My Top 10 Tips for Picking Healthy Foods to Eat
Here are my 10 tips for picking healthy foods to eat. I am inspired by Michael Pollan’s new book “Food Rules” which covers all of these and more in his words. Below are my rules, in my words
- Fresh is always best.
Dried fruits and nuts are fantastic snacks, but if you can eat fresh fruit or even fresh veggies, opt for those. If you eat dried fruits, go for the ones without added preservatives (I find them in a refrigerated case at Rainbow Grocery- they’re cold because they’d spoil otherwise!)
- If it has too many ingredients you can’t pronounce, leave it.
Typically, ingredients that have long, chemical-sounding names are additives or preservatives that you really don’t need or want to be eating.
- Stick to packaged foods that you could make if you wanted to/had the time!
If you could make this item in your kitchen, but just don’t for lack of time, energy or motivation, then it’s probably okay to buy in a package. One of my favorite packaged foods is a gluten-free cracker, made by Mary’s Gone Crackers, that is made from lots of seeds. I find them to be tasty and crunchy, and a great way to get in some essential fatty acids.
- Eat colorful foods.
Foods from nature have lots of color! If you eat certain colors for breakfast or lunch, try to eat different colors for dinner. Take it a step further by varying the kind of veggies you eat at each meal- if you eat a salad for lunch that has lots of leafy greens, try eating more crunchy greens (broccoli, green beans, zucchini) for dinner.
- Plan ahead!
You KNOW you’re going to need to eat all day long, so there’s no excuse for not having a healthy snack on-hand at all times. Sure, we get stuck in traffic, or get caught in meetings that run long sometimes, but that’s no excuse. You can always keep something like a Larabar in your bag or purse to nibble on for a healthy, real-food snack.
- Keep small amounts of leftover meals as snacks.
I don’t know about you, but when I cook dinner, I almost always have something left over. Sometimes it’s not enough for a whole separate meal, but that’s perfect for a snack! Pack it up in a portable container and take it with you. If you need to, get a small cooler bag and ice pack to keep it cold, it’s pretty easy to always have a healthy snack on-hand if you take leftovers to munch.
- Defy conventional notions of “snack” or “breakfast” foods.
This is a follow-on from the previous tip, but it’s more about the mental shift than taking physical action. Get your mind out of the snack-food or even the breakfast-food rut! Your body is just like any other animal’s body. What other animals besides humans eat something different before noon than it eats any other time of the day?! Seriously people. This whole BREAKFAST FOOD or SNACK FOOD concept is a product of marketing! Try to ween yourself off of sugary (and high-carb, low protein/low fat) breakfast foods and snacks. See how you feel when you start your day with a real-food meal!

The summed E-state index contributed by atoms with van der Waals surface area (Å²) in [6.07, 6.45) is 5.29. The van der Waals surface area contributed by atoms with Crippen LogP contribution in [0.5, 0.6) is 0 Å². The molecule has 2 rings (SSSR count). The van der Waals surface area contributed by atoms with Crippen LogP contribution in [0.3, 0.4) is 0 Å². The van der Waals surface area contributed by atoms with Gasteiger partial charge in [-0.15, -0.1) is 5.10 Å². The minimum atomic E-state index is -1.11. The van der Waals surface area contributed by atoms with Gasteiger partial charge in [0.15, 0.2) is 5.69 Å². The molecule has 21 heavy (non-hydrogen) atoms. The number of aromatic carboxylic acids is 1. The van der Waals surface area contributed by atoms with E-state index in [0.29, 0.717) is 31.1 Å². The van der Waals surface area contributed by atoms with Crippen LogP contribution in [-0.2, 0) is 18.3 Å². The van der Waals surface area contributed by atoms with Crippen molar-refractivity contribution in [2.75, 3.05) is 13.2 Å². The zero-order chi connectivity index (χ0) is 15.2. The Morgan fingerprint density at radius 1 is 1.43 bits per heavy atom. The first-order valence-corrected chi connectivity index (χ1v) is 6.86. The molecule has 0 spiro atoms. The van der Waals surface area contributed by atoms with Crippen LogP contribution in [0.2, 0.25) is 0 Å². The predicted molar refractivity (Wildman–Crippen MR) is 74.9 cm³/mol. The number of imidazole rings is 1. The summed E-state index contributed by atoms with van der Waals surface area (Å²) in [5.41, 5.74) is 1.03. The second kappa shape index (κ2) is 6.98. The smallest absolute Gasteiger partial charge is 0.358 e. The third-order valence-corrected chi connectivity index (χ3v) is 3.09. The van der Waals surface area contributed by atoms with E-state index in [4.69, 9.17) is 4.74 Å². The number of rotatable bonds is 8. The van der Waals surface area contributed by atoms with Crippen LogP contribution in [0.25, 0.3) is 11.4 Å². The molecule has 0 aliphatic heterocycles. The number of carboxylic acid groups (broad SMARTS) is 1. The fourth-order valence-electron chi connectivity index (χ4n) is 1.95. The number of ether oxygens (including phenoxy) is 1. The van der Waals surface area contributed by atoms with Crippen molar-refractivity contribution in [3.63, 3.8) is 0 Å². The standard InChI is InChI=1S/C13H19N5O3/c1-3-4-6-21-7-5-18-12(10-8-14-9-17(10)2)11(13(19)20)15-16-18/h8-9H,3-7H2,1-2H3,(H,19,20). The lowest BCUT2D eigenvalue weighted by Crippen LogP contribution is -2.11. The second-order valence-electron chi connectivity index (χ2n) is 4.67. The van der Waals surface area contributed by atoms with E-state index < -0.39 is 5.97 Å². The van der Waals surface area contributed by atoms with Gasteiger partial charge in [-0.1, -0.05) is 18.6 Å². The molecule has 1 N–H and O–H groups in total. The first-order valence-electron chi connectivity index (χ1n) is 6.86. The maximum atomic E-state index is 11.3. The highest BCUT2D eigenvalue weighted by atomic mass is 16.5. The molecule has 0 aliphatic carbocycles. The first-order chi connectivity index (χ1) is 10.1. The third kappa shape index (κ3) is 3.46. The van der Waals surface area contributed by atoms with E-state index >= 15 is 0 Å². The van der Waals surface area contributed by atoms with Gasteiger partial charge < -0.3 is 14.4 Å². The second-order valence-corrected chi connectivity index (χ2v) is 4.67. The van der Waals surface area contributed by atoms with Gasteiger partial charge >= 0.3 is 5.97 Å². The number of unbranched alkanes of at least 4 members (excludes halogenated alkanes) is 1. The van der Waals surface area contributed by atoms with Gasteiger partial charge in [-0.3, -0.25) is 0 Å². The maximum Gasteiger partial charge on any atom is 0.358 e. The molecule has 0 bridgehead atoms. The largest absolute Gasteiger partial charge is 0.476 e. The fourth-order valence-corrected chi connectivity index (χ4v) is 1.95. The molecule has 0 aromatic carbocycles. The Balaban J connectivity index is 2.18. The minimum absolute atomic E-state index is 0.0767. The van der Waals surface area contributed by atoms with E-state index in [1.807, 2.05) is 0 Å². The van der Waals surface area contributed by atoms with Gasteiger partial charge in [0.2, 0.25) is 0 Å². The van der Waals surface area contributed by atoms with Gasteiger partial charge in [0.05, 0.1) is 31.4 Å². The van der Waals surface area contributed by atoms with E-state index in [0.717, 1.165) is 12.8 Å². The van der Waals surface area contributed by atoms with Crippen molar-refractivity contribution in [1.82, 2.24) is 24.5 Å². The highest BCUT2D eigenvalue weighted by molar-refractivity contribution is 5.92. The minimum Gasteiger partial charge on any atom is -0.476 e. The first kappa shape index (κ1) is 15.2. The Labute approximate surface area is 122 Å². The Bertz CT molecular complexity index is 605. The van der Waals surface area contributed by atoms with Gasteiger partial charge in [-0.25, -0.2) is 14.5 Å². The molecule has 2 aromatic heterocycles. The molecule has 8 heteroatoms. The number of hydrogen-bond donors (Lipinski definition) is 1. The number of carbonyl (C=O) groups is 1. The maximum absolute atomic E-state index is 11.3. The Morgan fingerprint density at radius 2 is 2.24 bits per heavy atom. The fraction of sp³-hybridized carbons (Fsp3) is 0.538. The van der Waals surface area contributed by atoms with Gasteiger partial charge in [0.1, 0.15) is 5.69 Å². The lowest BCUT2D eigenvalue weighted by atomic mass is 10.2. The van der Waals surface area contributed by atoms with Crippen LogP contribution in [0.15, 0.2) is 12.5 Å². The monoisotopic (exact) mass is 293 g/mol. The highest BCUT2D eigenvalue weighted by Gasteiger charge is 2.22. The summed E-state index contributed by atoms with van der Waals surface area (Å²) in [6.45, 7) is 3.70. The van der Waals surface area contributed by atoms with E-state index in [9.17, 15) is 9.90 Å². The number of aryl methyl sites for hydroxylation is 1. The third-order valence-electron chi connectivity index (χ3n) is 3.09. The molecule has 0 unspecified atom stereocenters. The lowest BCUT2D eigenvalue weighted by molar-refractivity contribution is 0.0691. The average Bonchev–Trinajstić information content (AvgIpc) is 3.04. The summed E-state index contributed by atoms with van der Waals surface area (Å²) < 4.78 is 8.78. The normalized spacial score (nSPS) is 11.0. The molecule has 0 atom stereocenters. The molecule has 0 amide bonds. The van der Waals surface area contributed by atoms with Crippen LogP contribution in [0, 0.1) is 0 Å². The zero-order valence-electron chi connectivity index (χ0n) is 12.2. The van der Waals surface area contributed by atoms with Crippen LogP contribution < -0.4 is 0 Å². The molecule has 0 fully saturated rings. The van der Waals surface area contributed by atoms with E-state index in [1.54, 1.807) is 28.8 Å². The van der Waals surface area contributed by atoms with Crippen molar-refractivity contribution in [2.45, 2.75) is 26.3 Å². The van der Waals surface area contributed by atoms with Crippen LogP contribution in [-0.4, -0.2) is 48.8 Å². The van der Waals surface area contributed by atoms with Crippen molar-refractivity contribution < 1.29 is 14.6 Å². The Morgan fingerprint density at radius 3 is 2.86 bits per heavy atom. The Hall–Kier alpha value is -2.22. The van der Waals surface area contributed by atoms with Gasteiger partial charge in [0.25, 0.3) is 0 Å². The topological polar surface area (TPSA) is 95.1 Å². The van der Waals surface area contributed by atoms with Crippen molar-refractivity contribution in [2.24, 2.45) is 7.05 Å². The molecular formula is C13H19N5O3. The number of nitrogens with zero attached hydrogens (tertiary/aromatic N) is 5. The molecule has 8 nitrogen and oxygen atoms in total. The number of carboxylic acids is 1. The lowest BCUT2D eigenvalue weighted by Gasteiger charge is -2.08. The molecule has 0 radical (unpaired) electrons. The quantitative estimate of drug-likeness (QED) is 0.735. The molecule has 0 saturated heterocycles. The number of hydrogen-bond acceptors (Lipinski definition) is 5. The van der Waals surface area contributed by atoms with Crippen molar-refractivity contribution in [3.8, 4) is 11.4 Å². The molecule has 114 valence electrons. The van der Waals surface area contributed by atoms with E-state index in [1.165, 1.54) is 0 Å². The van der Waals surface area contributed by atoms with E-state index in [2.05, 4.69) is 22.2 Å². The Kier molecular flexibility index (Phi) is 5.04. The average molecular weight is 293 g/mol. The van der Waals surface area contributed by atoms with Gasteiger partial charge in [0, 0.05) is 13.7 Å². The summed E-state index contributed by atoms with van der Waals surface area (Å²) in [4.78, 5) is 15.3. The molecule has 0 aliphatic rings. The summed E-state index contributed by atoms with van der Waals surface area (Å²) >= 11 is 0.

- Balance your meals/snacks with Protein/Carbs/Fat.
When you sit down to eat, look at your plate. Every food item can only be one of or a combination of three types of macronutrients. It’s either a protein, a carbohydrate or a fat- or a combination of one or all of them. Try to keep a balance on your plate. If you’re eating a piece of fruit, try to add nuts or some whole (read full-fat) organic or raw dairy. If you’re eating a nice organic, grass-fed steak, add some leafy greens for a nutrient-packed pile of carbs. Yes! Green vegetables ARE CARBS!
- Eat whole foods.
This may sound redundant from some of my above rules, but it’s not. This rule is about not eating foods that have been broken down from their original form. The notion I want to tackle with this rule is the low-fat, fat-free foods craze. If a food is low in fat, or has no fat, then it’s going to be high in something else. In most cases, low or no-fat foods are high in sugar/added sweeteners or artificial sweeteners. Nature knows what’s up. When you find foods in nature with protein in them like eggs, meat, nuts and dairy, what typically comes with the protein? Fat! Yes, fat! The fats that NATURALLY occur with the protein are important to eat for proper protein assimilation. Go ahead, eat the WHOLE EGG. Don’t waste the yolk or the skin from your organic eggs or chicken! Buy regular organic yogurt or cottage cheese (sometimes labeled 4%). You can sit down with a small portion of it and feel satisfied when you’re done. And that’s a good thing.
- If it can never spoil, don’t eat it.
The only whole food product I’ve ever known that doesn’t spoil is honey. Outside of honey, if you can keep it in your cabinet forever, it’s probably not healthy. I don’t mean to say that whole grains that have a long shelf-life are bad for you, but eventually, those will go off. They last a while in your pantry because the water has been removed, okay that’s fair. But I’m talking about the boxed and packaged foods that will last indefinitely if you don’t open them.
Do you have “Food Rules” of your own? Share them with me! I’d love to hear some of them- maybe your #1 rule or your top 5?
Leave a Reply